He notes: “It is not without irony to note how ideologists who once mocked [the] critical defence of socialism [that the Eastern Bloc was not really socialist] as illusory, and insisted that one should lay the blame on the very idea itself, now widely resort to the same line of defence: for it is not capitalism as such which is bankrupt, only its distorted realisation…” (p19)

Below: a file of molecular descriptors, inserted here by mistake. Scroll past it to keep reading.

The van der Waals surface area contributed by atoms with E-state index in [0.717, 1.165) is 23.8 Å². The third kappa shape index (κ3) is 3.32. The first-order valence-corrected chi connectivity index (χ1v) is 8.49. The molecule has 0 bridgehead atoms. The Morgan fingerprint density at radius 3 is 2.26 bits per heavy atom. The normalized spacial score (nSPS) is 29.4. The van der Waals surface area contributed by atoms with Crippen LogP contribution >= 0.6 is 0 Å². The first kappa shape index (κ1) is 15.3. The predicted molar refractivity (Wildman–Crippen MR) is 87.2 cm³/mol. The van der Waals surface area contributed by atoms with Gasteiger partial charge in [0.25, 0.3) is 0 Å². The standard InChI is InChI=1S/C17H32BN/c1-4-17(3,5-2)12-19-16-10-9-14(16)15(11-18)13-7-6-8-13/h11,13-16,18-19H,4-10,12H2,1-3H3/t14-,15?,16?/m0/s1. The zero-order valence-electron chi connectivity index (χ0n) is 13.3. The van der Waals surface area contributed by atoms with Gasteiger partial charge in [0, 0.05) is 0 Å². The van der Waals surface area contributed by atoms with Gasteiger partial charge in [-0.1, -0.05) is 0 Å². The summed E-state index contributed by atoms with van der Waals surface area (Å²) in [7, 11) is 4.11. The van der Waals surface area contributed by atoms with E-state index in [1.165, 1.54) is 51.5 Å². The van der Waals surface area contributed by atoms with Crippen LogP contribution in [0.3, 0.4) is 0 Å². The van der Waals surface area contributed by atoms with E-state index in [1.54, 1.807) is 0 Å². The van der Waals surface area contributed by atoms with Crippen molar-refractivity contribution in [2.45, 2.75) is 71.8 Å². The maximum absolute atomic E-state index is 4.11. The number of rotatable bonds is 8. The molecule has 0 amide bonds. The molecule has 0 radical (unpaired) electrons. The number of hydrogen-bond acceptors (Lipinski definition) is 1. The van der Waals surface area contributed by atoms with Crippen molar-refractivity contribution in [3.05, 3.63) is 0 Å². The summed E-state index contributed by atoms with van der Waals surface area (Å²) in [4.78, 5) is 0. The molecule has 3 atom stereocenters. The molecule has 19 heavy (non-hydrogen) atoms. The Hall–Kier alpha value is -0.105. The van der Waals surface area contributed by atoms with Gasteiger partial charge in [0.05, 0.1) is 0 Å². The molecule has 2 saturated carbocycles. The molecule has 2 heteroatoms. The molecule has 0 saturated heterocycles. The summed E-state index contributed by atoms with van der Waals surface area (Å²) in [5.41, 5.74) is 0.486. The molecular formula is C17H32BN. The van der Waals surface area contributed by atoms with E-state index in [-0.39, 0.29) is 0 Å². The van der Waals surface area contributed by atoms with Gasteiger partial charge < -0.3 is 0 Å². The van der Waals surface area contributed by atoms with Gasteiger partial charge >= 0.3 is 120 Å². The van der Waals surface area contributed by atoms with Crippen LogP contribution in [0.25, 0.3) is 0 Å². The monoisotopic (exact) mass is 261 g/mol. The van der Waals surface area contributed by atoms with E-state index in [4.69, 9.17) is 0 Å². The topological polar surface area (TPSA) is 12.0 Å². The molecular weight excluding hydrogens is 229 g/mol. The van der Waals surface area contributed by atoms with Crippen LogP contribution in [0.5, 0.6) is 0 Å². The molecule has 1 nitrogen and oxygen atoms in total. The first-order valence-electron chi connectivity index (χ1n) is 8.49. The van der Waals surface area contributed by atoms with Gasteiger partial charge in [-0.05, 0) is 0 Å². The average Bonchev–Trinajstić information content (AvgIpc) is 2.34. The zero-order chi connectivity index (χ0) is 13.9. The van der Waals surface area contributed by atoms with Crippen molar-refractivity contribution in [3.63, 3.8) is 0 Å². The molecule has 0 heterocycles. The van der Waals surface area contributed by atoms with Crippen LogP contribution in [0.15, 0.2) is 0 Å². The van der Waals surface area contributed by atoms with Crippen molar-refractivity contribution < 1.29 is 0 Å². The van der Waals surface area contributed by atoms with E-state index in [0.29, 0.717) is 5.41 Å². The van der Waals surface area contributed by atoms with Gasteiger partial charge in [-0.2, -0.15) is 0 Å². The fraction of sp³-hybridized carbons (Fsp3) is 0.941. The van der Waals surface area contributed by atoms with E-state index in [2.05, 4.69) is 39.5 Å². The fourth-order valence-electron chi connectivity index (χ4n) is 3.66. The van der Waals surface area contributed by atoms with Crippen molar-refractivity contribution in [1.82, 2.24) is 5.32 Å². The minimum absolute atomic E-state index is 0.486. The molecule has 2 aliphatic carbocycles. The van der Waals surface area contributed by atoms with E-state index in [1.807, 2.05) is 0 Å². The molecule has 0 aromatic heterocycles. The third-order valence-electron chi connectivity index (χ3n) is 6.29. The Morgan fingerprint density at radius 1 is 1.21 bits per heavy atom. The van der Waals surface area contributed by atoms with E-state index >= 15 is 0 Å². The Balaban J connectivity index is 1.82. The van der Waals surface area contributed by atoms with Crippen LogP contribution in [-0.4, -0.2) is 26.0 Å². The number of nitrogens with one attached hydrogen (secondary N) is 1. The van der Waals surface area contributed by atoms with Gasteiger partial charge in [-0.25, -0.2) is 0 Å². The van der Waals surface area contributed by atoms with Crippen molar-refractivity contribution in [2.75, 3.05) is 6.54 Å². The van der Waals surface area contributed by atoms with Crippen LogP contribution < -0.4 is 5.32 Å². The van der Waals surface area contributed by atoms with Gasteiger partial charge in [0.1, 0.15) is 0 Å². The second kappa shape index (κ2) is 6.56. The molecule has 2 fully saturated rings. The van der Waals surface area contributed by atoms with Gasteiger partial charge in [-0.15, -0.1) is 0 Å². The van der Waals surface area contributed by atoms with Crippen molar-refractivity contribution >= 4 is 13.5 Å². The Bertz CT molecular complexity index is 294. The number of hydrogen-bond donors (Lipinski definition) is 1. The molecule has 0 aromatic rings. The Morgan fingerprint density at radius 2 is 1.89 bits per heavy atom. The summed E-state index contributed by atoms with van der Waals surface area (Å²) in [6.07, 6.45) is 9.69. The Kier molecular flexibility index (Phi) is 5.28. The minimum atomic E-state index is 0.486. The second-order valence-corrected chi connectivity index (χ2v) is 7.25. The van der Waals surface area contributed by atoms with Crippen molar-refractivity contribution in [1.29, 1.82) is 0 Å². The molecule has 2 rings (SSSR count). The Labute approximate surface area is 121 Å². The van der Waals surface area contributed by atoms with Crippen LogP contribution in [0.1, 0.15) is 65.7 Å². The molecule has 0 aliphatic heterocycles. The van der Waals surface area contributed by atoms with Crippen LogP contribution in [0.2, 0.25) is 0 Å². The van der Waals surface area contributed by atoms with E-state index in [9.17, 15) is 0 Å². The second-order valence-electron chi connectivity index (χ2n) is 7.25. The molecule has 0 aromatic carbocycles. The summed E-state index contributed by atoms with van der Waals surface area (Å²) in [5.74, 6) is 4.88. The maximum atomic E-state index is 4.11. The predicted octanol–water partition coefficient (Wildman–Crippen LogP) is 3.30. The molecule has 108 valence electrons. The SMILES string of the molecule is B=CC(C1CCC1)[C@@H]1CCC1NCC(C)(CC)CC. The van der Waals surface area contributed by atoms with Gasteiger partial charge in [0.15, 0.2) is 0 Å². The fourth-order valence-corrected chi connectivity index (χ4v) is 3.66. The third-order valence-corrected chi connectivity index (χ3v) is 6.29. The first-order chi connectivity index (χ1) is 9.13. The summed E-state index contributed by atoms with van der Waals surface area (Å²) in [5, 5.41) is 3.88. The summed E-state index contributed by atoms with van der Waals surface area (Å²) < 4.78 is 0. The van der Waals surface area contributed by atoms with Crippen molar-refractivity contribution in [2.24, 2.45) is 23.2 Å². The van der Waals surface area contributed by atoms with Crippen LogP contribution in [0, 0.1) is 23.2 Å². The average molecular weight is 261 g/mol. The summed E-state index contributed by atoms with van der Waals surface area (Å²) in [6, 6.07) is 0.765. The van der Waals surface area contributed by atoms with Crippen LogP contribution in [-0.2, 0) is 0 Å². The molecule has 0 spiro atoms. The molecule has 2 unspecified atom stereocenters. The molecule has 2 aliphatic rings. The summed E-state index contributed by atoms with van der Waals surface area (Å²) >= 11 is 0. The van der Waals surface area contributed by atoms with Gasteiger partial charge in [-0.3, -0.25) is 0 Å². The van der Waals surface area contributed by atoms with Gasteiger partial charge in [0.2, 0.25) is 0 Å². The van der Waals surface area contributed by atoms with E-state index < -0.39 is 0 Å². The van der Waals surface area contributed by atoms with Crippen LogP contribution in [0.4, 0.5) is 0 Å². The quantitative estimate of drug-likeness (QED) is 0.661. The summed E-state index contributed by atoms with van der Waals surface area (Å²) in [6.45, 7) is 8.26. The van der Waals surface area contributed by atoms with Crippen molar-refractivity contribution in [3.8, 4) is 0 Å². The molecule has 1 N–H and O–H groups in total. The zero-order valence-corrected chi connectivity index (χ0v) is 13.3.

So is ‘socially responsible eco-capitalism’ a contradiction in terms? Many on the British left today will have heard from SWP or Socialist Party comrades the idea of ‘transitional method’, arguing that what the left has to do is argue for reforms which sound reasonable to ‘ordinary’ workers, but which capitalism would in fact be unable to afford, for example free transport, massive house-building, more workers’ control in the workplace and so on. The left communist Loren Goldner has critiqued such a notion on the grounds that “There is nothing that, failing to call into question the hegemony of value production over social reproduction, which cannot be integrated into capitalism.”